And on the zombie side? Well, Captain Deadbeard the zombie pirate has a cool musket that switches between shotgun and carbine modes, not to mention a parrot for reconnaissance and aerial attacks. Up close he can transform into an exploding barrel – great for sneak attacks – while he can leap on a powerful cannon to take out tougher plants at range.
Super Brainz, meanwhile, is a beefy Zombie superhero with a death beam and a range of whirling, punching and high-speed kick moves. They’re joined by the Imp – a seemingly weedy mini-zombie with a jetpack, but one who can call down a Titanfall-style Z-Mech to pilot once the ability charges up. Climb into that bad boy and it’s time to turn the tables, blasting the fiendish fruit and veg with missiles and machine-gun fire.
On their own, the different characters add variety, excitement, and even some tactical depth to the action. Sure a Battlefield or CoD might put you as a sniper, support class or medic, but can you transform into the a-maize-ing actobatic Kernal or a vengeful whipper-snapper in a walking tank? No.
Yet there’s more. While you battle, you earn experience points and coins. The former level you up, giving you access to a range of ability upgrades. Fancy a faster health recharge, lightning or fire-enhanced melee attacks? All you need to do is put in the hours.
The coins, meanwhile, can be used to purchase sticker packs. Some stickers simply provide zombie bots or plants to use in the pots and grave plots provided, enabling you to surround your garden or tomb with a range of traps, health rechargers, turrets and the like. Others unlock cosmetic customisations, so that you can treat your fave plants and zombies to new gear.
Best of all, though, are the stickers that combine together to open new plant and zombie variations, complete with distinctive costumes and different attacks.
Here’s where things get tricky. In one way, the sticker packs, levels and upgrades are a strength, giving Garden Warfare 2 both long-term hooks and a sense of progression. In another way, however, they’re a weakness. Though the upgrades and character variations don’t seem hideously overpowered, I’m never too sure about systems that give the most experienced and committed players even more of an edge over more casual players – especially in what was previously one of the easiest-going shooters around.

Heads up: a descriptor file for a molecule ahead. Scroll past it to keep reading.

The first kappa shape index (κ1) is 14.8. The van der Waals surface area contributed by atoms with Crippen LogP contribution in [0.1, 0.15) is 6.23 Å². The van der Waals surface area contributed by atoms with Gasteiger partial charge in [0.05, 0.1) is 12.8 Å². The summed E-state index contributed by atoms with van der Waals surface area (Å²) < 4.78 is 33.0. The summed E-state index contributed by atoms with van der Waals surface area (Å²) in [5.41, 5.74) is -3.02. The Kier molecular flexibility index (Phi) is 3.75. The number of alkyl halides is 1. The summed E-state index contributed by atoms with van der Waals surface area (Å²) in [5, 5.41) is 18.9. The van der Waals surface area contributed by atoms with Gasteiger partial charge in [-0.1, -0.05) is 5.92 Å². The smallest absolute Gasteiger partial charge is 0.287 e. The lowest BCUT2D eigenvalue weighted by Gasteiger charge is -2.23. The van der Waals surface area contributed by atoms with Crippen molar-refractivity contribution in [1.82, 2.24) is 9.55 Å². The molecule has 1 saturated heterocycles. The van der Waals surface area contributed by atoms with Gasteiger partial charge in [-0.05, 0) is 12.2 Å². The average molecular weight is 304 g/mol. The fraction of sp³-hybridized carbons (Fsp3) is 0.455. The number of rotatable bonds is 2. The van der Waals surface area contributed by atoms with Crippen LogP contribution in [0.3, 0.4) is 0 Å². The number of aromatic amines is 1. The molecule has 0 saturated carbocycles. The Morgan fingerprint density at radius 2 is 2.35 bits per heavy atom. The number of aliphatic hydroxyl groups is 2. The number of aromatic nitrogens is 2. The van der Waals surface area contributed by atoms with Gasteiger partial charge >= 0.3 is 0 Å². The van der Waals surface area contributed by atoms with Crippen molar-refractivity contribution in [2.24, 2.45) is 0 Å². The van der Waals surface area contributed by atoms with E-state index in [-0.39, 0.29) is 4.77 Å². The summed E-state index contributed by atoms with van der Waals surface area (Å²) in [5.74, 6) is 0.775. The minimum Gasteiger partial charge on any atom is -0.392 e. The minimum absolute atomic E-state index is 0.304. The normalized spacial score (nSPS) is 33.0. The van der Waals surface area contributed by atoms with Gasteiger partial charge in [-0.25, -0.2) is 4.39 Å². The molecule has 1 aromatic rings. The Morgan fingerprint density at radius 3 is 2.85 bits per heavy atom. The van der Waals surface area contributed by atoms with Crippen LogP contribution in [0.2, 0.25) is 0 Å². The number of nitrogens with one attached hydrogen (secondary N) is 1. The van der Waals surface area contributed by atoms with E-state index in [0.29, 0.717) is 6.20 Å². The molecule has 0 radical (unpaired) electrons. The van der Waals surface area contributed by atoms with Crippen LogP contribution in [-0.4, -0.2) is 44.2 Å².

What’s more, the pace of progression could best be described as glacial, and as experience applies only to the current character, you’re encouraged to stick to just one type. That’s not great in a game where certain characters work best with certain game types, or where enemy choices or strategies might make changing character a wise idea.
We’re also not 100% sure about the balancing. While most of the characters have a rough equivalent on the opposing side, certain options – specifically Rose and Kernal Corn – seem just a tad overpowered. One of the Gardens and Graveyards maps – Great White North – seems to favour the defensive team, while the Imp might be a little too vulnerable outside of its killer mech. We could be wrong, though. This is the sort of game where new tactics or the right abilities can right what seems an unbalance overnight.
And Garden Warfare 2 can get away with this stuff better than some other shooters, just because the action is so frenetic and chaotic. While there are times when you wish the characters moved a little faster – there’s no sprint button – confrontations tend to be less about who can shoot who first in the head, and more about who work the map, harness their abilities and fight as a team.
It’s no Battlefield, but you’ll soon note that teams where long-range snipers, faster-moving shock troops and medic/support types work together do better. Players who know when to use their special abilities prosper over those who run for the objective, firing madly.
Personality counts here as much as gameplay – and maybe even more. Garden Warfare 2 is one of a handful of family-friendly shooters, but like Splatoon it’s one where the lovable quirky humour only adds to its charm. It helps having cartoon graphics that wouldn’t disgrace many CGI TV cartoons, but each zombie is designed and rendered with a childish glee for the silly and macabre, while the maps have the same 50s sci-fi meets horror meets sugar-rush feel.
Where so many other shooters seem stressed-out or po-faced, Garden Warfare 2’s bonkers brand of anarchy makes it almost impossible to have a bad time. Even when you fail on an epic scale, it feels like fun.
All the frenetic excitement of Garden Warfare, but with more characters, more maps, more modes and a ton more fun. Slow movement and some minor balance issues cramp the style, but if you’re looking for an online shooter with more belly laughs than headshots give the zombie meatheads and violent veg a spin.